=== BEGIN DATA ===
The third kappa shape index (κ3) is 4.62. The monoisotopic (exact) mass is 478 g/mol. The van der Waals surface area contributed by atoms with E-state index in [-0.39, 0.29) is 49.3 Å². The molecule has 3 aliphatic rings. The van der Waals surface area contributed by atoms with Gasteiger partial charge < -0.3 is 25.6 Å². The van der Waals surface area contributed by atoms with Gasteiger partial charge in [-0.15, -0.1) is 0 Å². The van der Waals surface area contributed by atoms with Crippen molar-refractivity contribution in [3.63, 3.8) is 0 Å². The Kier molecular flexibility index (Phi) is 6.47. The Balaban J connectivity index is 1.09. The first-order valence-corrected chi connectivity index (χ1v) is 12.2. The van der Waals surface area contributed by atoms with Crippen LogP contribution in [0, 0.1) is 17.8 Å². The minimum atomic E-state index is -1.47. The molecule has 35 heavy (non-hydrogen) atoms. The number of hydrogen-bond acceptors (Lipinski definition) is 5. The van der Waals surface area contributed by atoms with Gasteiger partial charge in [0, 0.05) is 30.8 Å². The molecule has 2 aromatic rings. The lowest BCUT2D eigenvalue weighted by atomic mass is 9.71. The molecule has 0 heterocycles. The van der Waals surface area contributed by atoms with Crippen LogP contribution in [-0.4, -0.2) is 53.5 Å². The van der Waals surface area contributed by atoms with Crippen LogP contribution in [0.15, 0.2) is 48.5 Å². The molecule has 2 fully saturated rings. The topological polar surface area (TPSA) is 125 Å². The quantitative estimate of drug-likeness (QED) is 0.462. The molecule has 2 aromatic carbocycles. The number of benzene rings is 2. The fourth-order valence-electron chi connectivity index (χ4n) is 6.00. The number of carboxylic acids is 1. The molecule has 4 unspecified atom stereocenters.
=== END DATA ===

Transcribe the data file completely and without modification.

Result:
The third kappa shape index (κ3) is 4.62. The monoisotopic (exact) mass is 478 g/mol. The van der Waals surface area contributed by atoms with E-state index in [-0.39, 0.29) is 49.3 Å². The molecule has 3 aliphatic rings. The van der Waals surface area contributed by atoms with Gasteiger partial charge < -0.3 is 25.6 Å². The van der Waals surface area contributed by atoms with Gasteiger partial charge in [-0.15, -0.1) is 0 Å². The van der Waals surface area contributed by atoms with Crippen molar-refractivity contribution in [3.63, 3.8) is 0 Å². The Kier molecular flexibility index (Phi) is 6.47. The Balaban J connectivity index is 1.09. The first-order valence-corrected chi connectivity index (χ1v) is 12.2. The van der Waals surface area contributed by atoms with Crippen LogP contribution in [0, 0.1) is 17.8 Å². The minimum atomic E-state index is -1.47. The molecule has 35 heavy (non-hydrogen) atoms. The number of hydrogen-bond acceptors (Lipinski definition) is 5. The van der Waals surface area contributed by atoms with Gasteiger partial charge in [0, 0.05) is 30.8 Å². The molecule has 2 aromatic rings. The lowest BCUT2D eigenvalue weighted by atomic mass is 9.71. The molecule has 0 heterocycles. The van der Waals surface area contributed by atoms with Crippen LogP contribution in [-0.4, -0.2) is 53.5 Å². The van der Waals surface area contributed by atoms with Crippen LogP contribution in [0.15, 0.2) is 48.5 Å². The molecule has 2 fully saturated rings. The topological polar surface area (TPSA) is 125 Å². The quantitative estimate of drug-likeness (QED) is 0.462. The molecule has 2 aromatic carbocycles. The number of benzene rings is 2. The fourth-order valence-electron chi connectivity index (χ4n) is 6.00. The number of carboxylic acids is 1. The molecule has 4 unspecified atom stereocenters.